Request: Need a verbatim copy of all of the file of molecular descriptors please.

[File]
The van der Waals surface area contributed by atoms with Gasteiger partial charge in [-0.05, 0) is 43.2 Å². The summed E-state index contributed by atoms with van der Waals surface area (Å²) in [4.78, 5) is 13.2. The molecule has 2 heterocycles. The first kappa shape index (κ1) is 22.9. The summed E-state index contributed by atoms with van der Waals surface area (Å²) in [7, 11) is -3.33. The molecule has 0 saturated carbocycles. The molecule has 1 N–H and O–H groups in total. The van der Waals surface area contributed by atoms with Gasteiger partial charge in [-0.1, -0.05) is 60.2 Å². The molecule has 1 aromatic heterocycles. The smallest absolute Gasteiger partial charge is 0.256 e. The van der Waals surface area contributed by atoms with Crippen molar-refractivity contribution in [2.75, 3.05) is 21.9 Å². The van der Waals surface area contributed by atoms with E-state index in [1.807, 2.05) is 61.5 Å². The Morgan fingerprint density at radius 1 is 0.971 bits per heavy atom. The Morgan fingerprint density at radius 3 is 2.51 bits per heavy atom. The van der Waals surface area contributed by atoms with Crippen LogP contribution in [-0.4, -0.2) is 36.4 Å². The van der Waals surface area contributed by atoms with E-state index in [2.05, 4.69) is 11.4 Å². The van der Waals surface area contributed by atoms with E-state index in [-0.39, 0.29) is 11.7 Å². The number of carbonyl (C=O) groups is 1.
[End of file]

The van der Waals surface area contributed by atoms with Gasteiger partial charge in [-0.05, 0) is 43.2 Å². The summed E-state index contributed by atoms with van der Waals surface area (Å²) in [4.78, 5) is 13.2. The molecule has 2 heterocycles. The first kappa shape index (κ1) is 22.9. The summed E-state index contributed by atoms with van der Waals surface area (Å²) in [7, 11) is -3.33. The molecule has 0 saturated carbocycles. The molecule has 1 N–H and O–H groups in total. The van der Waals surface area contributed by atoms with Gasteiger partial charge in [-0.1, -0.05) is 60.2 Å². The molecule has 1 aromatic heterocycles. The smallest absolute Gasteiger partial charge is 0.256 e. The van der Waals surface area contributed by atoms with Crippen molar-refractivity contribution in [2.75, 3.05) is 21.9 Å². The van der Waals surface area contributed by atoms with E-state index in [1.807, 2.05) is 61.5 Å². The Morgan fingerprint density at radius 1 is 0.971 bits per heavy atom. The Morgan fingerprint density at radius 3 is 2.51 bits per heavy atom. The van der Waals surface area contributed by atoms with Crippen LogP contribution in [-0.4, -0.2) is 36.4 Å². The van der Waals surface area contributed by atoms with E-state index in [2.05, 4.69) is 11.4 Å². The van der Waals surface area contributed by atoms with E-state index in [-0.39, 0.29) is 11.7 Å². The number of carbonyl (C=O) groups is 1.